“I think adults don’t understand how hard it is to be a teenager during covid,” said Caelan Jones, a 10th grader at Dominion High School in Virginia.
Still, they are coping by enjoying quality time with family, focusing on improving themselves through meditation, and rethinking their future career plans.
A year into the coronavirus pandemic, middle school and high school students shared with the PBS NewsHour what it’s like to be a young person in America today and what they’re looking forward to in a post-pandemic world.
Neena Peterson, 11th grade, Dominion High School, Virginia: Despite being locked in my bedroom alone, I saw myself go through so many changes that I came out an entirely new person, and arguably someone who I like a lot better.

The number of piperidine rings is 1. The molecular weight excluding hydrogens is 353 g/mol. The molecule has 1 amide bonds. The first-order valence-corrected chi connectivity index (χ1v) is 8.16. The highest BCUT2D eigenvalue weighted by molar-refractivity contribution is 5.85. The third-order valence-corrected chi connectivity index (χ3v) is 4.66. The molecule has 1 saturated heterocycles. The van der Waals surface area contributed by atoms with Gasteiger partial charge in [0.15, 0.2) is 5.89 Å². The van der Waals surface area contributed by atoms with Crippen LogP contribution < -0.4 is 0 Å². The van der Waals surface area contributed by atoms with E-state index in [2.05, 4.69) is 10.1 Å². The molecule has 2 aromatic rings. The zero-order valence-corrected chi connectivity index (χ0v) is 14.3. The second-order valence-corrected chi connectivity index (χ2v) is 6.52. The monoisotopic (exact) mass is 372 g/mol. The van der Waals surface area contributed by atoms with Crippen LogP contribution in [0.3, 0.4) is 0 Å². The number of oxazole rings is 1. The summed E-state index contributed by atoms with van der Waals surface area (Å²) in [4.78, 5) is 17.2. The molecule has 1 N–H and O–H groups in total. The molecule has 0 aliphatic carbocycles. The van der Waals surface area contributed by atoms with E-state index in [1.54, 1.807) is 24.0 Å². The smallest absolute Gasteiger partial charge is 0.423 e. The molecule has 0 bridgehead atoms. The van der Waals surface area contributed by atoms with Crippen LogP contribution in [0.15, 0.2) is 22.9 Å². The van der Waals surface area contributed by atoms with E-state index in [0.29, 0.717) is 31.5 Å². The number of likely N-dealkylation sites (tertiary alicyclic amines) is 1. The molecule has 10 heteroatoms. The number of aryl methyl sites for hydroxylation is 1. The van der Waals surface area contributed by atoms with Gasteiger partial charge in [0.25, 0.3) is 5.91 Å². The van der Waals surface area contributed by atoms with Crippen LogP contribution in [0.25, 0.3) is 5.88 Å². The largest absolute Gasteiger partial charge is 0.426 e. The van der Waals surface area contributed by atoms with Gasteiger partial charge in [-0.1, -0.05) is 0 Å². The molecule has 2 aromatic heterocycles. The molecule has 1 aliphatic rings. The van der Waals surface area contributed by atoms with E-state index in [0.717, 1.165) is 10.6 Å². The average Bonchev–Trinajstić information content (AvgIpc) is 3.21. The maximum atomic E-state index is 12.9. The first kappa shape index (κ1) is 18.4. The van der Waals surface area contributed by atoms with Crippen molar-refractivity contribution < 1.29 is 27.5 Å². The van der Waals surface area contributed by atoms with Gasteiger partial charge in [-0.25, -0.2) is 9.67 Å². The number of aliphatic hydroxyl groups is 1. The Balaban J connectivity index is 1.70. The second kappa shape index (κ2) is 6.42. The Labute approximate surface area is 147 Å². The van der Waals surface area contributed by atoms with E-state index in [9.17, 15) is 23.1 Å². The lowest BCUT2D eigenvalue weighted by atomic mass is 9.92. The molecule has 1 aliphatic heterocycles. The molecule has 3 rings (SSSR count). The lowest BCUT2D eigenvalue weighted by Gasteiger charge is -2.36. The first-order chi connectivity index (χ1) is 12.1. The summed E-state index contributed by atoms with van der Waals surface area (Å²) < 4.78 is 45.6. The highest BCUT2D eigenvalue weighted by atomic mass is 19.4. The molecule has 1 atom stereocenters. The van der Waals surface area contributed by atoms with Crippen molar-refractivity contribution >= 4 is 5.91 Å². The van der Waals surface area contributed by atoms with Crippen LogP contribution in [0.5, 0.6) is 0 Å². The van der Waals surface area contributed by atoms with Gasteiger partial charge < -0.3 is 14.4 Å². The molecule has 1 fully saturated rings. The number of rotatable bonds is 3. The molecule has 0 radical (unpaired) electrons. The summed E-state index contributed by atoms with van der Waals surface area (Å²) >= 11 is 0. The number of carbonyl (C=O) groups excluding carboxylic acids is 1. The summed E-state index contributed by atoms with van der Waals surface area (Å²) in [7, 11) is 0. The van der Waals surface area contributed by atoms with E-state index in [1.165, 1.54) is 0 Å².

Carlos McWhorter, 10th grade, Frederick V Pankow Center, Michigan: I think the pandemic has shaped me into a better person because I’ve been reading a lot more, working out, talking to people a lot more at home than I would in school.
Marshall Burkhalter, 11th grade, Oak Ridge High School, Texas: Before quarantine, I was pretty antisocial due to a lack of confidence. But through meditation, I developed a deeper understanding of myself and a higher level of comfort with who I am as a person.
Max Castillo, Oakland Military Institute, California: I feel like I think more realistically now, because now that I’m getting closer to graduation, I’m getting closer to turning 18. And I see I’m going to be an adult soon. And something big like this has happened. You know, history happened.